This week I had planned a crafting article of interest to HEMAists but unfortunately earlier in the week a series of videos went viral with the same craft 🙁 So instead I am posting this article about the benefits of battlefield training.
As this is my final post of 2014 I wish you all a very Merry Christmas and a Happy New Year and I look forward to posting again in 2015!
This week I will be looking at the development of a pattern for a Scottish Highland style shoe. Before that though I want to apologise for the late posting. WordPress sites have come under a large attack this year and our host implemented a safety measure to protect us which unfortunately activated itself before I could post yesterday and has only just deactivated. We remain commited to our regular Friday posting schedule and will continue to maintain it barring circumstances such as these.
A slightly rusted blade, that needs some cleaning!
Note: this article does NOT describe a method for taking care of sharp swords; only for blunt training swords.
If you have a blunt steel training sword, then you should take care of it. This is good for your sword, good for your training partners, and it feels good for yourself when you have a shiny clean sword in your hands. Read more
Broadsword and targe in use in a melee (or group combat) scenario, along with combat archery.
This article is continued from part 2 posted yesterday. Today the article provides a set of guidelines and suggestions for how one might approach the issue of recreating an interpretive discipline, to gain as many of the advantages as possible, while minimising the risk of falling foul of the negative aspects as described yesterday.
An example of German longsword; not an interpretive discipline, and certainly not representative of "Scottish longsword"!
This article is continued from part 1 posted yesterday. Today the article focuses upon the negative side of studying an interpretive discipline – not to put people off the idea, nor to put down the whole idea, but to make practitioners aware of the potential pitfalls and disadvantages of undertaking unstructured and poorly thought out interpretive work.
An interpretation of some broadsword and targe tactics, where the targe allows the user to perform actions that would otherwise be inadvisable without a shield...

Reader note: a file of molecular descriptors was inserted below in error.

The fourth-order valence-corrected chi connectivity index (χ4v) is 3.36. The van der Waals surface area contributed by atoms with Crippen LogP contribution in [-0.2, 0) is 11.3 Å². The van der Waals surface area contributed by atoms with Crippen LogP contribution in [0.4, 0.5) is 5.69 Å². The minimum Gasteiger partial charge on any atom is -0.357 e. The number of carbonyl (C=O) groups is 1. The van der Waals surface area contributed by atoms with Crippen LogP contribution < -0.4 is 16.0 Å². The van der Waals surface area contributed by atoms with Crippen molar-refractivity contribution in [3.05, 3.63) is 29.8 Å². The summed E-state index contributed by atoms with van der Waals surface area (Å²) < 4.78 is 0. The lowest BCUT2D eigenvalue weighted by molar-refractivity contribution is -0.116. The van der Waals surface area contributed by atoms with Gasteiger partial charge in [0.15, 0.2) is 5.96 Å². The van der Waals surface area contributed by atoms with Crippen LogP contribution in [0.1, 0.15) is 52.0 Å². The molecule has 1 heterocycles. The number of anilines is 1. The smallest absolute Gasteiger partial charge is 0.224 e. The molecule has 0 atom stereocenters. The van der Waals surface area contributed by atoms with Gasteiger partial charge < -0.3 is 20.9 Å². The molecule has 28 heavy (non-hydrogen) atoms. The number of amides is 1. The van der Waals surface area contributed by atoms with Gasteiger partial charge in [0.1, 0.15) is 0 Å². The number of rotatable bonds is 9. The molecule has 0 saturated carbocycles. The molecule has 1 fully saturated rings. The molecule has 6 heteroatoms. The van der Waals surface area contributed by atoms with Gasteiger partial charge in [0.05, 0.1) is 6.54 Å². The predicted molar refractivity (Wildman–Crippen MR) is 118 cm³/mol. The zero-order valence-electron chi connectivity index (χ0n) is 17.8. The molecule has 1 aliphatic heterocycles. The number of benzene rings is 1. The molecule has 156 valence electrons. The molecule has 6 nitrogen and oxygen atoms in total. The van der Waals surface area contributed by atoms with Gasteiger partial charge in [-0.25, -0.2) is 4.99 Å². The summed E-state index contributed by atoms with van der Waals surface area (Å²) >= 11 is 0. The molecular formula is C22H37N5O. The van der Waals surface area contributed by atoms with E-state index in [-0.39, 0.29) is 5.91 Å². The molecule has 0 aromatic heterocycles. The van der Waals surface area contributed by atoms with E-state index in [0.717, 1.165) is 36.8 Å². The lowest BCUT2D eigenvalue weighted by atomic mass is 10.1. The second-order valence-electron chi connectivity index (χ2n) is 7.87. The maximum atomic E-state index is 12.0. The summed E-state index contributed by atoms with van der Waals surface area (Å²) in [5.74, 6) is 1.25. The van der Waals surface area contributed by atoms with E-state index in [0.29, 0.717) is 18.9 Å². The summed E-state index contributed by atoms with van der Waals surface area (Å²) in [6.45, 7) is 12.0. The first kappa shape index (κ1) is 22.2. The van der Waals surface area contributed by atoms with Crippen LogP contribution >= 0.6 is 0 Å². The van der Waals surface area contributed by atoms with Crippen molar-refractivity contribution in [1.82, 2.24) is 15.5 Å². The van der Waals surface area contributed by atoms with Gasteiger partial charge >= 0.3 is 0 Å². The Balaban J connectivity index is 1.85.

The purpose of this article is to discuss “interpretive” systems of HEMA, and to look at what advantages and disadvantages are associated with such study. For the purposes of this article, the working definition will be as follows:
“interpretive” systems of HEMA
– styles and disciplines of any of the many historical European martial arts where we know that a particular weapon or fighting system was used in history, but where there are no (or very few) sources to describe HOW to do the martial art. Due to the lack of sources for a particular system, HEMAists or enthusiasts who try to reconstruct the system need to be much more interpretive and open to ideas, experimentation or alternative sources of information.
Some examples of interpretive systems would be styles such as Highland broadsword and targe (very few sources), warhammer or mace (virtually no sources), pankration (no comprehensive written source to say HOW it was done), and Viking sword and round shield.
Some examples of styles that involve interpretation work but do not meet the definition above for an interpretive style include Liechtenauer’s longsword (difficult to interpret, but lots of material and sources available), sword and buckler (again, difficult to interpret, but there are sources to describe how to do it), Italian or Spanish rapier styles (maybe confusing and difficult to understand, but lots of sources), and 18th/19th century sabre styles (lots of sources, not very difficult to interpret). If a discipline is supported with a lot of source material to explain how to fight in that fashion, then it tends to be accepted as “normal” or “mostly normal” within the HEMA community, and so this article will not discuss these systems further.
The purpose of this article is not to say that interpretive systems cannot be reconstructed, nor is the purpose to say that such systems should not be reconstructed. This article is not an attempt to pass judgement on what counts as “good” HEMA or “correct” HEMA, since these concepts are very personal and subjective. If this article can help people to think about what disciplines they study, and the advantages and disadvantages inherent in such study, then this article will have achieved its purpose.